The Telegraph
Since 1st March, 1999
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Fresh US swoop on Kashmir links

Washington, Aug. 22: A second crackdown on American militants operating in Kashmir and their supporters is under way in the US.

The new wave of arrests includes those of an Ivy League-trained physician in Boca Raton, Florida, a New York jazz musician and a para-medic in Maryland.

With 13 US soldiers dying in Afghanistan this month, four of them on Sunday, and India sharing intelligence with the Americans showing revived terrorist training in camps in Pakistan, the crackdown is expected to gather momentum in the coming weeks.

A few days ago, President George W. Bush spoke to General Pervez Musharraf on telephone for 25 minutes, when the two men discussed terrorism.

Although the White House put its usual spin about appreciating Musharraf’s commitment to fighting global terrorism, other sources said Bush was firm about the need to prevent a slip back to the days when Pakistan was the fountain head of terrorism across the border in Afghanistan.

The Maryland para-medic, Mahmud Faruq Brent, a US citizen who was arrested in New York a few days after Bush talked to Musharraf, is accused of supporting Lashkar-e-Toiba, which continues to be engaged in cross-border terrorism in Kashmir.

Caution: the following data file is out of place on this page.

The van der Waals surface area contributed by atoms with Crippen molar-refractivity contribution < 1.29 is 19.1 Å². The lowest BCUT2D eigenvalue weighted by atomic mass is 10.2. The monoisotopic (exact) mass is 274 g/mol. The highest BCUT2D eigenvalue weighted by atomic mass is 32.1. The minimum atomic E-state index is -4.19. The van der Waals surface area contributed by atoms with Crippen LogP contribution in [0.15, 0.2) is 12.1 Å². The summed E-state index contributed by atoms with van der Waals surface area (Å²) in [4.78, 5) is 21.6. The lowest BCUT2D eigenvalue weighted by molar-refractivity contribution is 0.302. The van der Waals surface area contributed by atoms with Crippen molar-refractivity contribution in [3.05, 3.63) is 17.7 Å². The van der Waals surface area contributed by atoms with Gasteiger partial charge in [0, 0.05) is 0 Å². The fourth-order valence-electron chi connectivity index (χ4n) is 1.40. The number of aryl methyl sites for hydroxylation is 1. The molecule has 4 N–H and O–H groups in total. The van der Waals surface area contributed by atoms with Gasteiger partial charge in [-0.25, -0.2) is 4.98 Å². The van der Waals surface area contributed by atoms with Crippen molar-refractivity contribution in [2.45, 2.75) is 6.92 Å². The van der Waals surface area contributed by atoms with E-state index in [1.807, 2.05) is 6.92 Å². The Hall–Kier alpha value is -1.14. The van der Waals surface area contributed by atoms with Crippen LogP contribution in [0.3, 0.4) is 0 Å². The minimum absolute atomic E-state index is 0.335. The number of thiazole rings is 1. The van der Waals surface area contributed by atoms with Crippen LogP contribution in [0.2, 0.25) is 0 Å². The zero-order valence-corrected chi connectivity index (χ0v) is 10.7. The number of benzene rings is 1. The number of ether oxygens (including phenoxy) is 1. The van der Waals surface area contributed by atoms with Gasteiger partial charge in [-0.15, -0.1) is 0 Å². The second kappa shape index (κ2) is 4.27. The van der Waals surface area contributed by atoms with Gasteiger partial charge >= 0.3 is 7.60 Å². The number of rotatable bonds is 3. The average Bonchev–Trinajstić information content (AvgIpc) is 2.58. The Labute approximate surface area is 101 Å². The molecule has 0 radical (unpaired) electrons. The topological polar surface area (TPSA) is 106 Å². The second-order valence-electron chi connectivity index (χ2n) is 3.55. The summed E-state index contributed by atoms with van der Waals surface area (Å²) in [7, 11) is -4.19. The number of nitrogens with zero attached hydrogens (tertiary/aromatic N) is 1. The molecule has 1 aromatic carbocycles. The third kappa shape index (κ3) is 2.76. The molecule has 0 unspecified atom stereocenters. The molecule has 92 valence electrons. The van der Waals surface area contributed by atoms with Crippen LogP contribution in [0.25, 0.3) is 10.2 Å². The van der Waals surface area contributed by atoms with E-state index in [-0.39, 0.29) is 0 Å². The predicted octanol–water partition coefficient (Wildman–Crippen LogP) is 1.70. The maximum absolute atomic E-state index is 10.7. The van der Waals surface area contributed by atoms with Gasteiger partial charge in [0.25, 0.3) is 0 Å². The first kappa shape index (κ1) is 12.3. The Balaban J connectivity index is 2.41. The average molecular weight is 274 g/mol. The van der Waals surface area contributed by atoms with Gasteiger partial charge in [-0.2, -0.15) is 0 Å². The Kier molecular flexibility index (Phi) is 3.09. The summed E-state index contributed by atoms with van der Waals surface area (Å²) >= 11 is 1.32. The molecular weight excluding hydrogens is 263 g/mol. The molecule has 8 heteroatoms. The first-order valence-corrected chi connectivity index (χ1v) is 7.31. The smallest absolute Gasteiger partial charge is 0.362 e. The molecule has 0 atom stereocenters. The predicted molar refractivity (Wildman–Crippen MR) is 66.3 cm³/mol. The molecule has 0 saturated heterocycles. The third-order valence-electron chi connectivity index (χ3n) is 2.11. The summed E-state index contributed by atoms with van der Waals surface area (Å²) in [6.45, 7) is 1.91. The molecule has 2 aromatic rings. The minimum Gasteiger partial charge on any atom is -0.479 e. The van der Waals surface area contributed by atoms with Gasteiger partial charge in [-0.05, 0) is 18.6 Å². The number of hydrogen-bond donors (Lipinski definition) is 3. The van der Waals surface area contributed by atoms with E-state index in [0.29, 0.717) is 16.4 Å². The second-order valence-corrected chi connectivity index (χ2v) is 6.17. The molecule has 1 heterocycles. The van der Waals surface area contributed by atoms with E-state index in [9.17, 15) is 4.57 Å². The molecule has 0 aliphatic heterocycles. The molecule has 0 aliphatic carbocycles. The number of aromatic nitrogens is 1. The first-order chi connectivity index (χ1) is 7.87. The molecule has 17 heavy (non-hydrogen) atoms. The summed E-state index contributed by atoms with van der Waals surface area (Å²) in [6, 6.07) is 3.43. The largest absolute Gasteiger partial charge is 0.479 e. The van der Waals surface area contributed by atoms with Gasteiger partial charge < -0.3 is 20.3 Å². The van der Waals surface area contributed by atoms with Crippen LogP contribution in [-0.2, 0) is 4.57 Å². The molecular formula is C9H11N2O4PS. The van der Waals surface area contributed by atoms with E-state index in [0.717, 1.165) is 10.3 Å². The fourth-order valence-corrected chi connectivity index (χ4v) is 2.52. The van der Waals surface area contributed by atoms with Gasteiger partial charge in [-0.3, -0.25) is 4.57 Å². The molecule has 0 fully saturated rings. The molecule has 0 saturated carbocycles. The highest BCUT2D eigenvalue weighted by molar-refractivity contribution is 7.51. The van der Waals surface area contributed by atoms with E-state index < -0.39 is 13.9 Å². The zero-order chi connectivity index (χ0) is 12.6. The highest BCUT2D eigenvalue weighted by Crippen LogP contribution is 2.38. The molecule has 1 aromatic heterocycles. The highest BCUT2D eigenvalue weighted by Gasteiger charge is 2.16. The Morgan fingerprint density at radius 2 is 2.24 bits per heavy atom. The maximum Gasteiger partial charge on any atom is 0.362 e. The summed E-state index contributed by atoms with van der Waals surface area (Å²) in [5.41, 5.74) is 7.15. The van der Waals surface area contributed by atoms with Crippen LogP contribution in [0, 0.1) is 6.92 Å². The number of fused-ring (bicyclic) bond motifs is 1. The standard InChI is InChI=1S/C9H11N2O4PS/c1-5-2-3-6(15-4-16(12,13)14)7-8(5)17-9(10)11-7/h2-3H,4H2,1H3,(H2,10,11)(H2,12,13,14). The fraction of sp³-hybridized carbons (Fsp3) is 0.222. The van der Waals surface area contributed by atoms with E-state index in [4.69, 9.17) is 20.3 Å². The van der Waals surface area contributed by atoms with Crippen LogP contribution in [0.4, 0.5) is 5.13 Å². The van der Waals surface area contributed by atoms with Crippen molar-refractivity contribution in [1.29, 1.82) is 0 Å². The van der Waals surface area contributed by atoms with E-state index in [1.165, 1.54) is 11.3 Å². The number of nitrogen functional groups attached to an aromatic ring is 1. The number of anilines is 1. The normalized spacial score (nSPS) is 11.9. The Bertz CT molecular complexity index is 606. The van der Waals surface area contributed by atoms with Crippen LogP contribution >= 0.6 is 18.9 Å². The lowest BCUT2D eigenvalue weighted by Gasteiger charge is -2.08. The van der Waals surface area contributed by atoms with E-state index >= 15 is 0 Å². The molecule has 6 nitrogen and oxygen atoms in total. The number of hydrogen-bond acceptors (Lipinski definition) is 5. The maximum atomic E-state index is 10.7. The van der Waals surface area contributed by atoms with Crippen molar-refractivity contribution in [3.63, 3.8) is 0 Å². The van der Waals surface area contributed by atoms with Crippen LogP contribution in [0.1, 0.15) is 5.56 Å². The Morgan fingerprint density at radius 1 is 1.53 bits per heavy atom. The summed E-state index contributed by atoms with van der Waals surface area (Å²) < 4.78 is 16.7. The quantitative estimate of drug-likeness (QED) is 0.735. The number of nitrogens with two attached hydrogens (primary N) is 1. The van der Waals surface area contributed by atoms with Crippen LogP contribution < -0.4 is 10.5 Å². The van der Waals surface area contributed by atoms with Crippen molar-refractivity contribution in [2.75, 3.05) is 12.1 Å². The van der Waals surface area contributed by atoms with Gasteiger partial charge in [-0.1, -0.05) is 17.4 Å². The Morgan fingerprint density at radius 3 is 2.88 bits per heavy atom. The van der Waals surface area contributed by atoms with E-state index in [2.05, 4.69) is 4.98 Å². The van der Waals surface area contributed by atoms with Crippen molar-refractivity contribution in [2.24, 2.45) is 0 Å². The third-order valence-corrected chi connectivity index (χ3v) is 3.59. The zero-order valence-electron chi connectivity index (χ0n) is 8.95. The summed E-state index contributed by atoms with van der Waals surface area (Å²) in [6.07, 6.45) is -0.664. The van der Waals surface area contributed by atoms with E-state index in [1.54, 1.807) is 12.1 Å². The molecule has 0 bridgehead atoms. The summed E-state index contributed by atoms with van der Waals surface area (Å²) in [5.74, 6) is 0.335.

Brent, who has an alias of Mahmud al Mutazzim, has already been produced in a federal court in Manhattan. The authorities were led to him by telephone entries in the diary of the jazz musician, Tarik Shah, who was detained in an FBI sting operation.

Shah co-operated with the authorities and set up a meeting with Brent, which was taped on video and audio by the FBI. At that meeting, Brent spoke about the terrorist training he had received in Pakistan and about the mujahideen going across the border into Kashmir.

According to a criminal complaint filed in court, Shah, a martial arts expert, trained Brent in martial arts when the two men lived in Beacon in New York state in 2001.

The complaint accuses Brent of having aided terrorist organisations from early 2001 to May 2005. His passport shows Brent as having spent time in Pakistan from February to June 2002.

The Ivy League-trained doctor from Florida, Rafiq Sabir, is also an associate of Shah.

The first crackdown in the US against those aiding terrorism in Kashmir was last year. Several members of what has come to be known as the “Virginia Jihad Network”, were arrested and have been sentenced up to 65 years for actively supporting Lashkar-e-Toiba through terrorism training.

The leader of the network, Seifullah Chapman, a US citizen, has been linked to Shah through telephone entries with the latter.

According to court documents, Chapman also wrote a letter in support of a passport application by Brent in 2000.

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